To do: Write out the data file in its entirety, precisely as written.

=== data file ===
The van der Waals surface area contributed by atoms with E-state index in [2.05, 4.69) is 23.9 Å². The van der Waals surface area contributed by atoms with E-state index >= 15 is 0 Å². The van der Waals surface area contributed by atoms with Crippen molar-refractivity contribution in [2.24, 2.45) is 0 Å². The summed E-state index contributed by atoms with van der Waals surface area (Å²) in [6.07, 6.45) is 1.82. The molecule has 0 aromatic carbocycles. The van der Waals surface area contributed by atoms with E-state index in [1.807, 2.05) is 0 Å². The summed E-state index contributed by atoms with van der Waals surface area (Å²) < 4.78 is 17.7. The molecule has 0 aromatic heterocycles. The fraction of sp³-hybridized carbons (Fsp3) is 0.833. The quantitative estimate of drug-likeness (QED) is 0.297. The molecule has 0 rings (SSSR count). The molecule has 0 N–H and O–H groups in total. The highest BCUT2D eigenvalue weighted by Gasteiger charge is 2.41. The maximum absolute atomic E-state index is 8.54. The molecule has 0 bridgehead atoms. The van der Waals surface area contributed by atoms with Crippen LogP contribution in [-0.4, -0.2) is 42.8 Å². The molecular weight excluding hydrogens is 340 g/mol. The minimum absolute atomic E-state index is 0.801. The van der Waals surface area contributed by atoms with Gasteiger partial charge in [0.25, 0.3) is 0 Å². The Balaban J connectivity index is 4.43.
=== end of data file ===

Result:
The van der Waals surface area contributed by atoms with E-state index in [2.05, 4.69) is 23.9 Å². The van der Waals surface area contributed by atoms with E-state index >= 15 is 0 Å². The van der Waals surface area contributed by atoms with Crippen molar-refractivity contribution in [2.24, 2.45) is 0 Å². The summed E-state index contributed by atoms with van der Waals surface area (Å²) in [6.07, 6.45) is 1.82. The molecule has 0 aromatic carbocycles. The van der Waals surface area contributed by atoms with E-state index in [1.807, 2.05) is 0 Å². The summed E-state index contributed by atoms with van der Waals surface area (Å²) < 4.78 is 17.7. The molecule has 0 aromatic heterocycles. The fraction of sp³-hybridized carbons (Fsp3) is 0.833. The quantitative estimate of drug-likeness (QED) is 0.297. The molecule has 0 rings (SSSR count). The molecule has 0 N–H and O–H groups in total. The highest BCUT2D eigenvalue weighted by Gasteiger charge is 2.41. The maximum absolute atomic E-state index is 8.54. The molecule has 0 bridgehead atoms. The van der Waals surface area contributed by atoms with Crippen LogP contribution in [-0.4, -0.2) is 42.8 Å². The molecular weight excluding hydrogens is 340 g/mol. The minimum absolute atomic E-state index is 0.801. The van der Waals surface area contributed by atoms with Gasteiger partial charge in [0.25, 0.3) is 0 Å². The Balaban J connectivity index is 4.43.